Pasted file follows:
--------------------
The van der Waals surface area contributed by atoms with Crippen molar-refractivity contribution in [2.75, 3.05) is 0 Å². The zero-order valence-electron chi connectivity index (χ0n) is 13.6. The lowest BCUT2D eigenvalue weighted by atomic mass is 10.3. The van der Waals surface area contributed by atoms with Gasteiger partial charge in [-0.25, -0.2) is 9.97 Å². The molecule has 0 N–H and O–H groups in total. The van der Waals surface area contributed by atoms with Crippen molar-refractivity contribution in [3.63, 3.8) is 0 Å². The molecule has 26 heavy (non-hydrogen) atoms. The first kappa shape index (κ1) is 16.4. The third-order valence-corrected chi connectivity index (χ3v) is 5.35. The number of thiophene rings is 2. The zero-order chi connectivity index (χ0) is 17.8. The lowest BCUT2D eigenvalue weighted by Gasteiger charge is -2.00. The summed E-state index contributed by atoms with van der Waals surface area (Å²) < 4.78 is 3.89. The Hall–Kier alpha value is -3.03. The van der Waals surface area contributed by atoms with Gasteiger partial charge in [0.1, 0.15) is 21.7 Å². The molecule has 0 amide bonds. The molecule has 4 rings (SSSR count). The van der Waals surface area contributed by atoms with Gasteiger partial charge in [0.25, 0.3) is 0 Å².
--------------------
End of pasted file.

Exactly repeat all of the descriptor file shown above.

The van der Waals surface area contributed by atoms with Crippen molar-refractivity contribution in [2.75, 3.05) is 0 Å². The zero-order valence-electron chi connectivity index (χ0n) is 13.6. The lowest BCUT2D eigenvalue weighted by atomic mass is 10.3. The van der Waals surface area contributed by atoms with Gasteiger partial charge in [-0.25, -0.2) is 9.97 Å². The molecule has 0 N–H and O–H groups in total. The van der Waals surface area contributed by atoms with Crippen molar-refractivity contribution in [3.63, 3.8) is 0 Å². The molecule has 26 heavy (non-hydrogen) atoms. The first kappa shape index (κ1) is 16.4. The third-order valence-corrected chi connectivity index (χ3v) is 5.35. The number of thiophene rings is 2. The zero-order chi connectivity index (χ0) is 17.8. The lowest BCUT2D eigenvalue weighted by Gasteiger charge is -2.00. The summed E-state index contributed by atoms with van der Waals surface area (Å²) < 4.78 is 3.89. The Hall–Kier alpha value is -3.03. The van der Waals surface area contributed by atoms with Gasteiger partial charge in [0.1, 0.15) is 21.7 Å². The molecule has 0 amide bonds. The molecule has 4 rings (SSSR count). The van der Waals surface area contributed by atoms with Gasteiger partial charge in [0.25, 0.3) is 0 Å².